- Billionaire Robert Smith will pay about $140 million and acknowledge wrongdoing to end a four-year U.S. tax investigation involving assets held in offshore tax havens, people familiar with the matter said. Smith, chief executive officer of the private equity firm Vista Equity Partners, informed some executives and investors of the pending agreement on Wednesday, the people said. Smith, 57, is cooperating with related tax investigations as part of a deal in which he will admit misconduct but won’t be prosecuted, they said. The settlement, which doesn’t involve Vista, could be made public as early as Thursday, one person said. The settlement amount includes back taxes, penalties and interest, the people said.
- Millions of low-income Americans are locked into poverty thanks to U.S. tax policy, Federal Reserve Bank of Atlanta researchers say. About a quarter of lower-income workers effectively face marginal tax rates of more than 70% when adjusted for the loss of government benefits, a study led by Atlanta Fed Research Director David Altig found. That means for every $1,000 gained in income, $700 goes to the government in taxes or reduced spending. In some cases, there are no gains at all. Poorer families may rely on Medicaid insurance, welfare payments, food stamps, housing vouchers and tax credits that are based on family incomes. Small increases in wages can bring big losses of benefits, reinforcing a negative cycle in which workers aren’t rewarded if they improve their skills or pay.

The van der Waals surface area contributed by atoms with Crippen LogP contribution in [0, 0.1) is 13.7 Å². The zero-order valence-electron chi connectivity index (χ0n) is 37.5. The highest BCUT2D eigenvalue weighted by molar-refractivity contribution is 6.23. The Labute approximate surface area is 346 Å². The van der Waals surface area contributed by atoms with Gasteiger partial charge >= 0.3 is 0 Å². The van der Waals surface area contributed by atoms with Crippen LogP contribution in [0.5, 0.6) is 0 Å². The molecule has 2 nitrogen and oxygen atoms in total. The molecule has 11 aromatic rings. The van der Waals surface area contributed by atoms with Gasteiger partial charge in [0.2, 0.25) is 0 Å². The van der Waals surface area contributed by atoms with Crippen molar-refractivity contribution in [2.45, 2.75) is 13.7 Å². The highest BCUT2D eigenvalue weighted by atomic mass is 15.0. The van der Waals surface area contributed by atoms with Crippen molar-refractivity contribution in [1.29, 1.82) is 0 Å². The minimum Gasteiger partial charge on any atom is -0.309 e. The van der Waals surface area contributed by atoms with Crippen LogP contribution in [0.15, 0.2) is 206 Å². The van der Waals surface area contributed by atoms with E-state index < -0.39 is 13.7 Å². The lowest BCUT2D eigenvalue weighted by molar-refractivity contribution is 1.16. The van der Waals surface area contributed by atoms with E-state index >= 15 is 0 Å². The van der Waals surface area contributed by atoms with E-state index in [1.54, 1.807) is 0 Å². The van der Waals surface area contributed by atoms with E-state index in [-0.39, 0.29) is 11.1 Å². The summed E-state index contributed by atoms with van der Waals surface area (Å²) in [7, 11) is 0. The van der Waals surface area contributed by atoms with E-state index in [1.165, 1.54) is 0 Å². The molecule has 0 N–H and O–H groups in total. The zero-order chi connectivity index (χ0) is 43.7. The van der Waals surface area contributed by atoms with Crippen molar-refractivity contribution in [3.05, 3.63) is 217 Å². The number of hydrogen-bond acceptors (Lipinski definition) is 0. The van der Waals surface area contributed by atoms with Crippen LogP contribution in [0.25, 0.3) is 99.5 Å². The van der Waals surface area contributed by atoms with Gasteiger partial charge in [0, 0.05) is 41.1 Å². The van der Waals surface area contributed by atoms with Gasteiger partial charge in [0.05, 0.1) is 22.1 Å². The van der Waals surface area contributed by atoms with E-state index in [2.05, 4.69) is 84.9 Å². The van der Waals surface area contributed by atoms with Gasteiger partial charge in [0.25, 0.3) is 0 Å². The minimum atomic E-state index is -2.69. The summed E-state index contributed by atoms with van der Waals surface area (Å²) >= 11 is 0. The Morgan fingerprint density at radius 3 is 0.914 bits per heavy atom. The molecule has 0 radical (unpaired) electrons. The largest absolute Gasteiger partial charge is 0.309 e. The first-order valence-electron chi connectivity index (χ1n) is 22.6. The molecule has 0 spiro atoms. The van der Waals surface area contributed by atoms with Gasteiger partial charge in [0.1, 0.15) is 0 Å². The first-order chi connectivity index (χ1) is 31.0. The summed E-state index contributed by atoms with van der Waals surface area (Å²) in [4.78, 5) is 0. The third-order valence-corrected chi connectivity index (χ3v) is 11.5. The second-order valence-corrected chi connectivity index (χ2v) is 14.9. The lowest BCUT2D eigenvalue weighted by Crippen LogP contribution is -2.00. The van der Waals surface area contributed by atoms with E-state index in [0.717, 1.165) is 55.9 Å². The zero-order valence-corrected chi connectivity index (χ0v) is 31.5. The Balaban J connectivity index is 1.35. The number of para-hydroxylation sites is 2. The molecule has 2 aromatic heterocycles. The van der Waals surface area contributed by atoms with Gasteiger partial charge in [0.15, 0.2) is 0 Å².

- Russia’s crude producers are looking to cut 2021 drilling as the pandemic threatens the recovery of prices and global demand, according to one of the country’s top-three independent oil-service providers. The nation’s producers, which have reduced oil drilling by as much as one-third so far this year, may cut it by a further 20% in 2021, said Vitaly Dokunikhin, chief executive officer at Eriell Russia. Russia has made unprecedented output cuts this year under a deal with the Organization of Petroleum Exporting Countries that’s set to last through April 2022. Though that helped support crude prices, they are again under pressure as the coronavirus surges, and threatening oil drilling everywhere. OPEC and its allies are also debating whether to proceed with their plan to ease the curbs from January.